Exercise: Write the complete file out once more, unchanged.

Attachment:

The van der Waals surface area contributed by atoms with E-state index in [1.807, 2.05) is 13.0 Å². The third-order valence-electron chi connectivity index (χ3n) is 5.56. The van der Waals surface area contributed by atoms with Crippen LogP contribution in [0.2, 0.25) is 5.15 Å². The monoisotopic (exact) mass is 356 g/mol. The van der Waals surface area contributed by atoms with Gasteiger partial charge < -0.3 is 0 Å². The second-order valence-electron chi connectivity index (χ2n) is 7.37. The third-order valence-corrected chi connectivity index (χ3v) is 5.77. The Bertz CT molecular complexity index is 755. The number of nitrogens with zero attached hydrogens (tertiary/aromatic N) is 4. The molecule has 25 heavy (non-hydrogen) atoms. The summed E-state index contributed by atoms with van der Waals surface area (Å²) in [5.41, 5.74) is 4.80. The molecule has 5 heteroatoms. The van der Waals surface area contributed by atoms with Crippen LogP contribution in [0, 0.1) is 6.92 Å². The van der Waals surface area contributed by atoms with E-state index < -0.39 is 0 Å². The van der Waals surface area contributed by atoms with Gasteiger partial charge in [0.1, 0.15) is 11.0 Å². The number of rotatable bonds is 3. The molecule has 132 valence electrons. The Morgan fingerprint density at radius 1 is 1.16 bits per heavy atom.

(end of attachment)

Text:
The van der Waals surface area contributed by atoms with E-state index in [1.807, 2.05) is 13.0 Å². The third-order valence-electron chi connectivity index (χ3n) is 5.56. The van der Waals surface area contributed by atoms with Crippen LogP contribution in [0.2, 0.25) is 5.15 Å². The monoisotopic (exact) mass is 356 g/mol. The van der Waals surface area contributed by atoms with Gasteiger partial charge < -0.3 is 0 Å². The second-order valence-electron chi connectivity index (χ2n) is 7.37. The third-order valence-corrected chi connectivity index (χ3v) is 5.77. The Bertz CT molecular complexity index is 755. The number of nitrogens with zero attached hydrogens (tertiary/aromatic N) is 4. The molecule has 25 heavy (non-hydrogen) atoms. The summed E-state index contributed by atoms with van der Waals surface area (Å²) in [5.41, 5.74) is 4.80. The molecule has 5 heteroatoms. The van der Waals surface area contributed by atoms with Crippen LogP contribution in [0, 0.1) is 6.92 Å². The van der Waals surface area contributed by atoms with E-state index < -0.39 is 0 Å². The van der Waals surface area contributed by atoms with Gasteiger partial charge in [0.1, 0.15) is 11.0 Å². The number of rotatable bonds is 3. The molecule has 132 valence electrons. The Morgan fingerprint density at radius 1 is 1.16 bits per heavy atom.